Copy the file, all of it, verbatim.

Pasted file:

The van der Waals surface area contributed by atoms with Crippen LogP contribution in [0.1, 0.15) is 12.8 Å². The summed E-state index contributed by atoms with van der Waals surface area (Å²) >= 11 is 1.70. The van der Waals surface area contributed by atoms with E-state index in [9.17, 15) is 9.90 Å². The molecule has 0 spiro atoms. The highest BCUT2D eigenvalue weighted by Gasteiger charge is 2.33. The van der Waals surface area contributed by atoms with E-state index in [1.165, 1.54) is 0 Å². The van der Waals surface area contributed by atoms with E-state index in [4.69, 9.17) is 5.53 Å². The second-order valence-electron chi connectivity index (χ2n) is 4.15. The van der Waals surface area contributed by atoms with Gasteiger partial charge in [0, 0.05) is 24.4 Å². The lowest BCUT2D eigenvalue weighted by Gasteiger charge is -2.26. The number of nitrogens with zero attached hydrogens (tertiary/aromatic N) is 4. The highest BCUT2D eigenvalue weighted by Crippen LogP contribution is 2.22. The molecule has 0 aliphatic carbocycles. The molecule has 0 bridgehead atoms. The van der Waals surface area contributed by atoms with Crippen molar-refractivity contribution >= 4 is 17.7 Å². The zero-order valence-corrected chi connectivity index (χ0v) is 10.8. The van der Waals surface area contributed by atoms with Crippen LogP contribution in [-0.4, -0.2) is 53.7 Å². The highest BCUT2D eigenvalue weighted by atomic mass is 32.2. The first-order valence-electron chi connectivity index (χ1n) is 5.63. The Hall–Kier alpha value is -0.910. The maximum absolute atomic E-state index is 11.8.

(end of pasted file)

The van der Waals surface area contributed by atoms with Crippen LogP contribution in [0.1, 0.15) is 12.8 Å². The summed E-state index contributed by atoms with van der Waals surface area (Å²) >= 11 is 1.70. The van der Waals surface area contributed by atoms with E-state index in [9.17, 15) is 9.90 Å². The molecule has 0 spiro atoms. The highest BCUT2D eigenvalue weighted by Gasteiger charge is 2.33. The van der Waals surface area contributed by atoms with E-state index in [1.165, 1.54) is 0 Å². The van der Waals surface area contributed by atoms with E-state index in [4.69, 9.17) is 5.53 Å². The second-order valence-electron chi connectivity index (χ2n) is 4.15. The van der Waals surface area contributed by atoms with Gasteiger partial charge in [0, 0.05) is 24.4 Å². The lowest BCUT2D eigenvalue weighted by Gasteiger charge is -2.26. The number of nitrogens with zero attached hydrogens (tertiary/aromatic N) is 4. The highest BCUT2D eigenvalue weighted by Crippen LogP contribution is 2.22. The molecule has 0 aliphatic carbocycles. The molecule has 0 bridgehead atoms. The van der Waals surface area contributed by atoms with Crippen molar-refractivity contribution >= 4 is 17.7 Å². The zero-order valence-corrected chi connectivity index (χ0v) is 10.8. The van der Waals surface area contributed by atoms with Crippen LogP contribution in [-0.4, -0.2) is 53.7 Å². The highest BCUT2D eigenvalue weighted by atomic mass is 32.2. The first-order valence-electron chi connectivity index (χ1n) is 5.63. The Hall–Kier alpha value is -0.910. The maximum absolute atomic E-state index is 11.8.